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Robert Schuman: Neo-Scholastic Humanism and the Reunification of Europe

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Alan Fimister

On 9 th May 1950 Robert Schuman (1886-1963) made the historic declaration that would form the foundation of the European Community. What is seldom appreciated is the remarkable degree to which Schuman’s actions were the conscious implementation of the Neo-Thomistic project of Pope Leo XIII (1878-1903). Leo sought to employ the intellectual resources of St Thomas Aquinas to achieve «the restoration, both in rulers and peoples, of the principles of the Christian life in civil and domestic society». The resolution of the Church’s difficulties with the French Republic and republicanism generally was a central goal of Leo’s programme. In the half-century that followed a series of philosophers sought to envisage the concrete conditions under which Leo’s vision could be realised. Foremost among them was Jacques Maritain (1882-1973).
Robert Schuman was a close student of Aquinas and committed to the reconciliation of the Church and the Republic. As French Foreign Minister he sought to act upon Maritain’s belief that a European federation conceived under the banner of liberty would ultimately lead to the establishment of a new Christendom.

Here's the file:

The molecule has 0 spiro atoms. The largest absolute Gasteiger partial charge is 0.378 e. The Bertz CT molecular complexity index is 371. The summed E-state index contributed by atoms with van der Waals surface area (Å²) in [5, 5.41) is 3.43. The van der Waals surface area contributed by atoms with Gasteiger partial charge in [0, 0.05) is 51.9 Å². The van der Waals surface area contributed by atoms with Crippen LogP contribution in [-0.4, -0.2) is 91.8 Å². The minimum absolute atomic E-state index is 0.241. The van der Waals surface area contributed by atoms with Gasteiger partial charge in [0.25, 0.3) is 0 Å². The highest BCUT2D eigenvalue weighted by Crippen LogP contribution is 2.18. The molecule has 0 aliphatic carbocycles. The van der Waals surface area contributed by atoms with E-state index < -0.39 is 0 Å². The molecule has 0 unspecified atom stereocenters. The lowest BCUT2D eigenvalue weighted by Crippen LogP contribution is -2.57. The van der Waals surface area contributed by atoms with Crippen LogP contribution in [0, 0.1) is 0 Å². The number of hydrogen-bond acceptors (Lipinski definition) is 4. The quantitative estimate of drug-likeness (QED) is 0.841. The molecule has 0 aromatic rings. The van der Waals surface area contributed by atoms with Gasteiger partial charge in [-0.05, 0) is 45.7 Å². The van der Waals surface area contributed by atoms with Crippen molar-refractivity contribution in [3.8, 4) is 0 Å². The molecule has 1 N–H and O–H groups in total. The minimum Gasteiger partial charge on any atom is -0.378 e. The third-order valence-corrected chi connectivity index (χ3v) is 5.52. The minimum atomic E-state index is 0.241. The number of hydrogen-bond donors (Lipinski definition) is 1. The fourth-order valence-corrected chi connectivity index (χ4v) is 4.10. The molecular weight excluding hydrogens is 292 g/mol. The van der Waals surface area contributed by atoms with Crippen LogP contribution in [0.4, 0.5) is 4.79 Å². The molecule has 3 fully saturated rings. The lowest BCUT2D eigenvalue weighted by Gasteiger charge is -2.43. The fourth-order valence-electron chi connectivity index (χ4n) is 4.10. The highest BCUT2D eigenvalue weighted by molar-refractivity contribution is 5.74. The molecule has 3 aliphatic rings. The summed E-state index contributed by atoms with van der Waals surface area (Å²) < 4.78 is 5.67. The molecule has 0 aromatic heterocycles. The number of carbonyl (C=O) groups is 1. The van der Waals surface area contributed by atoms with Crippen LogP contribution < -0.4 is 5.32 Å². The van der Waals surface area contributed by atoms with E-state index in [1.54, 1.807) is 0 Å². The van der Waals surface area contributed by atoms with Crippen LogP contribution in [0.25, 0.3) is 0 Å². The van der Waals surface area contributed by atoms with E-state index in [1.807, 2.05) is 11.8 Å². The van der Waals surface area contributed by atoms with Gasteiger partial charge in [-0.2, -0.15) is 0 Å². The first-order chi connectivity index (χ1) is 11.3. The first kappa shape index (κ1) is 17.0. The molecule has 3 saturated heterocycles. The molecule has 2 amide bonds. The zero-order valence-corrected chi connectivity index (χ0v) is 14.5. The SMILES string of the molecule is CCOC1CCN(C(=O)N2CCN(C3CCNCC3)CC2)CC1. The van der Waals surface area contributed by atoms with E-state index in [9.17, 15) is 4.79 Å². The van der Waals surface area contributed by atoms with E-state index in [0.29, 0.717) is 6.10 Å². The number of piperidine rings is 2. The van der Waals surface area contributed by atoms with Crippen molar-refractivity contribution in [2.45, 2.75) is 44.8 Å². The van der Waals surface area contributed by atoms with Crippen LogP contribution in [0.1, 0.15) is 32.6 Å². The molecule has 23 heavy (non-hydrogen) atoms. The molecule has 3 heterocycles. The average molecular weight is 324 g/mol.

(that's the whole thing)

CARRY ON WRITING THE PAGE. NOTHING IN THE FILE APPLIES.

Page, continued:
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Preface .................................................................................................. 11 Acknowledgements .............................................................................. 13 Note on Abbreviations......................................................................... 15 Introduction ........................................................................................ 17 CHAPTER I The Social Magisterium and Supranational Society from Leo XIII to Pius XII 1. After Bonaparte............................................................................... 23 2. Faith and Morals ............................................................................. 33 3. Periodisation ................................................................................... 38 4. Thesis.............................................................................................. 43 5. Pius XII ........................................................................................... 57 6. Hyperthesis ..................................................................................... 71 CHAPTER II The Reception of the Leonine Social Magisterium, Neo-Scholastic Humanism and Supranational Society 1. Initial Reactions to the Leonine Project.......................................... 81 2. “Europe Is the Faith” ...................................................................... 94 3. Christendom and Christian Philosophy......................................... 100 4. Rejecting the Ralliement ............................................................... 106 5. Integral Humanism ....................................................................... 113 6. Etienne Gilson............................................................................... 126 CHAPTER III The Life of Robert Schuman 1. A Famous Name ........................................................................... 137 2. Lotharingia.................................................................................... 141 3. The Wilhelmine Reich .................................................................. 145 10 4. Entry into Politics ......................................................................... 152 5. Minister......................................................................................... 160 6. Imprisonment, House Arrest and Escape...................................... 163 7. The Fourth Republic ..................................................................... 165 8. Prime Minister and Foreign Minister............................................ 169 9. Schuman’s dilemma...................................................................... 179 10. Adenauer Interviews ................................................................... 181 11. Jean Monnet’s Ideas.................................................................... 184 12. Towards the Schuman Declaration ............................................. 186 13. Schuman Declaration 9th May 1950............................................ 192 CHAPTER IV “Generalised Democracy in the Christian Sense of the Word” 1. Ideas, People, Hidden Motivations and the Public Record ........... 195 2. The Common Good ...................................................................... 198 3. After the Declaration..................................................................... 201 4. Church and State........................................................................... 203 5. The Finance Minister .................................................................... 212 6. Prime Minister .............................................................................. 217 7. European Integration and National Interest .................................. 219 8. Cultural Unity ............................................................................... 221 9. Adenauer....................................................................................... 223 10. The Papacy and the Temporal City............................................. 224 11. Supranational Egotism................................................................ 227 12. Schuman in the United States ..................................................... 230 13. NATO ......................................................................................... 233 14. Men...

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